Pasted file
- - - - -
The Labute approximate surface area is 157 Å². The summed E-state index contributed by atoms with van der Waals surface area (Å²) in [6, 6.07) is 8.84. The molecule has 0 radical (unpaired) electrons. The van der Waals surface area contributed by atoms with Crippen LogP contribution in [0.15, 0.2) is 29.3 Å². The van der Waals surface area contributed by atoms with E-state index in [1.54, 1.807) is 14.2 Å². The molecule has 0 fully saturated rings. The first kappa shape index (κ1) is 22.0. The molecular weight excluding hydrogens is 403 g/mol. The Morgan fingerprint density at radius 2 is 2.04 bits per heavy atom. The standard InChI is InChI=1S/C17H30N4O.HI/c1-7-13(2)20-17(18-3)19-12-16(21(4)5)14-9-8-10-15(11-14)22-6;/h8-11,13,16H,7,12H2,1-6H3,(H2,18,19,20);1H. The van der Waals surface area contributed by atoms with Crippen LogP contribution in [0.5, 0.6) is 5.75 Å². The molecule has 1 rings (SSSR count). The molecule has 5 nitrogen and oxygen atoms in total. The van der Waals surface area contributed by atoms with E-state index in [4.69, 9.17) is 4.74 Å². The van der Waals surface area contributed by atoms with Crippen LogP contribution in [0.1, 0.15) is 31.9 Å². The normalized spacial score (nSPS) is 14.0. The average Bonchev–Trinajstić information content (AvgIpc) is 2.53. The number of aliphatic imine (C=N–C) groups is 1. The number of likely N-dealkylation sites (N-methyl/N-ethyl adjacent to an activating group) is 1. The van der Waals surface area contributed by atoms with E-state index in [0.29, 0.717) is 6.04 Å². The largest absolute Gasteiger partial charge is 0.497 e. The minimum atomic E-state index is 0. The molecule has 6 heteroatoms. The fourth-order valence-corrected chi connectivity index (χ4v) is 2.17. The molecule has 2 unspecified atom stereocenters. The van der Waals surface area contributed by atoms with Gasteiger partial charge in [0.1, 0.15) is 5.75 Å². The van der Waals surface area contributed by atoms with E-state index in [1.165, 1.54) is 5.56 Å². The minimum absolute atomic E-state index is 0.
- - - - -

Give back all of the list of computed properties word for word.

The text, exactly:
The Labute approximate surface area is 157 Å². The summed E-state index contributed by atoms with van der Waals surface area (Å²) in [6, 6.07) is 8.84. The molecule has 0 radical (unpaired) electrons. The van der Waals surface area contributed by atoms with Crippen LogP contribution in [0.15, 0.2) is 29.3 Å². The van der Waals surface area contributed by atoms with E-state index in [1.54, 1.807) is 14.2 Å². The molecule has 0 fully saturated rings. The first kappa shape index (κ1) is 22.0. The molecular weight excluding hydrogens is 403 g/mol. The Morgan fingerprint density at radius 2 is 2.04 bits per heavy atom. The standard InChI is InChI=1S/C17H30N4O.HI/c1-7-13(2)20-17(18-3)19-12-16(21(4)5)14-9-8-10-15(11-14)22-6;/h8-11,13,16H,7,12H2,1-6H3,(H2,18,19,20);1H. The van der Waals surface area contributed by atoms with Crippen LogP contribution in [0.5, 0.6) is 5.75 Å². The molecule has 1 rings (SSSR count). The molecule has 5 nitrogen and oxygen atoms in total. The van der Waals surface area contributed by atoms with E-state index in [4.69, 9.17) is 4.74 Å². The van der Waals surface area contributed by atoms with Crippen LogP contribution in [0.1, 0.15) is 31.9 Å². The normalized spacial score (nSPS) is 14.0. The average Bonchev–Trinajstić information content (AvgIpc) is 2.53. The number of aliphatic imine (C=N–C) groups is 1. The number of likely N-dealkylation sites (N-methyl/N-ethyl adjacent to an activating group) is 1. The van der Waals surface area contributed by atoms with E-state index in [0.29, 0.717) is 6.04 Å². The largest absolute Gasteiger partial charge is 0.497 e. The minimum atomic E-state index is 0. The molecule has 6 heteroatoms. The fourth-order valence-corrected chi connectivity index (χ4v) is 2.17. The molecule has 2 unspecified atom stereocenters. The van der Waals surface area contributed by atoms with Gasteiger partial charge in [0.1, 0.15) is 5.75 Å². The van der Waals surface area contributed by atoms with E-state index in [1.165, 1.54) is 5.56 Å². The minimum absolute atomic E-state index is 0.